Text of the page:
Mexico was the biggest destination for U.S. pork exports in March, but shipments to the Dominican Republic, Malaysia, South Korea, Japan, China, the Philippines, Australia and Taiwan were also very strong, says USMEF.

“It’s great to see U.S. pork exports continue to expand in many of our Western Hemisphere markets, but there is also notable momentum in the Asia Pacific,” said USMEF President and CEO Dan Halstrom.  

Ukraine: Russia again stops inspection of Black Sea grain ships

Russian officials have again blocked inspections of vessels trying to enter and leave the Black Sea to ship Ukrainian grain around the globe, according to Ukraine’s Infrastructure Ministry.

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There are currently 90 vessels waiting for inspection. A team of Ukrainian, Russian and Turkish officials in the Bosporus Strait is charged with the inspections under the United Nations Black Sea Grain Initiative.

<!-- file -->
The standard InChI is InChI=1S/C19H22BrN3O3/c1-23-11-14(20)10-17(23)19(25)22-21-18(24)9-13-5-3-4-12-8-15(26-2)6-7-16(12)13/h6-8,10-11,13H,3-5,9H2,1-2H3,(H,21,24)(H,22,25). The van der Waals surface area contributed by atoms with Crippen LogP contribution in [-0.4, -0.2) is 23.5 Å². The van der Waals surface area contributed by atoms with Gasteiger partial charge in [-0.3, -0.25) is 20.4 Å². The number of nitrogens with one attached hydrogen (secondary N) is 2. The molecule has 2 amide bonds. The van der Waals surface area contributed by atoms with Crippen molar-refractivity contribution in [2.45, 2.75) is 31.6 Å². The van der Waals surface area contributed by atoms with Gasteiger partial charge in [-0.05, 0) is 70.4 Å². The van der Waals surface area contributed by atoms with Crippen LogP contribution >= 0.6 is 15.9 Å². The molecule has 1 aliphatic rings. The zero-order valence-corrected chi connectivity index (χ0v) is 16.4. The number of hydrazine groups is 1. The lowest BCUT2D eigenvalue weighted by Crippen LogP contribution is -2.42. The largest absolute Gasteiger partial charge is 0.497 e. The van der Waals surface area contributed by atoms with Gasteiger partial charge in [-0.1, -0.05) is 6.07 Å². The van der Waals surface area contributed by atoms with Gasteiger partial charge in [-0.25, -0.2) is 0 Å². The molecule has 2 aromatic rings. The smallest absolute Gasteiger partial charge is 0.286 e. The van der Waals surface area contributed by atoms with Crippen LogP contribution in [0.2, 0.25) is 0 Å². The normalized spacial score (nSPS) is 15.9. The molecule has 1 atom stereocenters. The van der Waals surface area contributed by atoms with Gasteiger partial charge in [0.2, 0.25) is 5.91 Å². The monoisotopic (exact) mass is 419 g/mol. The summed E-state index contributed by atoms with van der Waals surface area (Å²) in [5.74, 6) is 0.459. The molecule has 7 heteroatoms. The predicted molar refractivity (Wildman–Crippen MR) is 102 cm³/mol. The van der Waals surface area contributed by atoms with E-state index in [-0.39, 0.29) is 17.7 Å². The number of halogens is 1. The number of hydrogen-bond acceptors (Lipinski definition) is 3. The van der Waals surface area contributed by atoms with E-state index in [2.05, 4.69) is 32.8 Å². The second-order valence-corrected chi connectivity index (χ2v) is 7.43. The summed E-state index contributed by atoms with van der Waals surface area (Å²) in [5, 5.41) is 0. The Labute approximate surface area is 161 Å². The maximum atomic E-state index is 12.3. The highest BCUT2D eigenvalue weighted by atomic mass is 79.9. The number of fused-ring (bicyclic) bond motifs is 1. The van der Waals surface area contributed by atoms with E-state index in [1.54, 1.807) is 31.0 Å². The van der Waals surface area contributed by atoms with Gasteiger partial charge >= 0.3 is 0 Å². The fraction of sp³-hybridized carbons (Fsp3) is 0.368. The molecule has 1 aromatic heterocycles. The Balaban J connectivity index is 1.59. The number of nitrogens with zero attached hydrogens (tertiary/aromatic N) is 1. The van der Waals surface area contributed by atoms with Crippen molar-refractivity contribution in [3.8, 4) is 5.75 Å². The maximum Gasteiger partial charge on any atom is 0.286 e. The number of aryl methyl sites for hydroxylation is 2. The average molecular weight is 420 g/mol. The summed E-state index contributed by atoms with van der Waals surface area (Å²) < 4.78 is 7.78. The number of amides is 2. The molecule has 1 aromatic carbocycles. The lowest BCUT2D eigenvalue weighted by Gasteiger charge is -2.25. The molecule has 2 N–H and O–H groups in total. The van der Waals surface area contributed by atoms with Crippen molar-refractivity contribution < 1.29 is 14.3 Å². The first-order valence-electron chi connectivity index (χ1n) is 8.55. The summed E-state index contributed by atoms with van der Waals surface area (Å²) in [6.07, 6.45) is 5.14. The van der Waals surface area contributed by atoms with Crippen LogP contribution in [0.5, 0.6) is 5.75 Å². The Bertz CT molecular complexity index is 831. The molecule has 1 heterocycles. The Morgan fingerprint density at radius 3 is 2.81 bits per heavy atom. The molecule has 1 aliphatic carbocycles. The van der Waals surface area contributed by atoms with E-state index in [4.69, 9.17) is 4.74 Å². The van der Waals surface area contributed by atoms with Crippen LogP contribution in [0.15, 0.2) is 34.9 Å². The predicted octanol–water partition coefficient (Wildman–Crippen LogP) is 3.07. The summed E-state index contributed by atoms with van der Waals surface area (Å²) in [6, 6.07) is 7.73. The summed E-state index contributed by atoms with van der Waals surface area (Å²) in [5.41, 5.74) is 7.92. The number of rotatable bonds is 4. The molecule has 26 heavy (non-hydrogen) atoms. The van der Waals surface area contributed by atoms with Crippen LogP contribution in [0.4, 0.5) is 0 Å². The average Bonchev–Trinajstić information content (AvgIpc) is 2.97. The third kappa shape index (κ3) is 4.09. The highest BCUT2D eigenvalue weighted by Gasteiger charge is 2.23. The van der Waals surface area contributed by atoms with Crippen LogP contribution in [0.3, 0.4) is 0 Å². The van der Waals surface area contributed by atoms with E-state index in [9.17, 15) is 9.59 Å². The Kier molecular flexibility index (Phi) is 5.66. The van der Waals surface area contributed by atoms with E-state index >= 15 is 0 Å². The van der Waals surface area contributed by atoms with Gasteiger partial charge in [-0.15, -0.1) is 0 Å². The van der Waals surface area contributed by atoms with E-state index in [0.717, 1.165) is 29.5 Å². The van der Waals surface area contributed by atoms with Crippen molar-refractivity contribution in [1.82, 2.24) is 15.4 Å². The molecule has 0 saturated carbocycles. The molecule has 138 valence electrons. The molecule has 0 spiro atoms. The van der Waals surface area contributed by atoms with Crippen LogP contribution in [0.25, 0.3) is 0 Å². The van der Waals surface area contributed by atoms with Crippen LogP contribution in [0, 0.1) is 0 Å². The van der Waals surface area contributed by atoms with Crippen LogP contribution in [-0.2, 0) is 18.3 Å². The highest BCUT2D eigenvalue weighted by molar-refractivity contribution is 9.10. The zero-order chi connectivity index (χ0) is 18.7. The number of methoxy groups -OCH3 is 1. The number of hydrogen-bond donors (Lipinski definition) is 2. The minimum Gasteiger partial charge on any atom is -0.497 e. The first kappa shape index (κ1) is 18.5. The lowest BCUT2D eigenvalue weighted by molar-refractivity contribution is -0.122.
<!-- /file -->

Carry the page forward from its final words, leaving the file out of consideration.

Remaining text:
“Russia's destructive policy makes it impossible to draw up an inspection plan … which requires daily approval by all parties of the inspection plan for both exit and entry,” the ministry said.

Dean says proposed SNAP work requirements would ‘increase hardship’

Addressing an anti-hunger conference Monday, USDA Food and Nutrition Service Deputy Undersecretary Stacy Dean said changes to Supplemental Nutrition Assistance Program work requirements proposed by House Republicans are not justified by the data.

“When I look at the evidence around some of the things that we’ve heard discussed in the nutrition space, there’s not a whole lot of evidence to support that some of the changes they’ve discussed would advance us towards our goals of increased economic security, and in fact, would only increase hardship,” she said.

In their debt-ceiling proposal, House Republicans have proposed increasing the age that able-bodied adults without dependents would have to work, from 49 to 55.

He said it: “If we get a degree of reliability and confidence that we can actually measure how much soil carbon is being built up by farmers, we can pay them for that.” Former Vice President Al Gore, addressing the AIM for Climate summit Monday in Washington, D.C.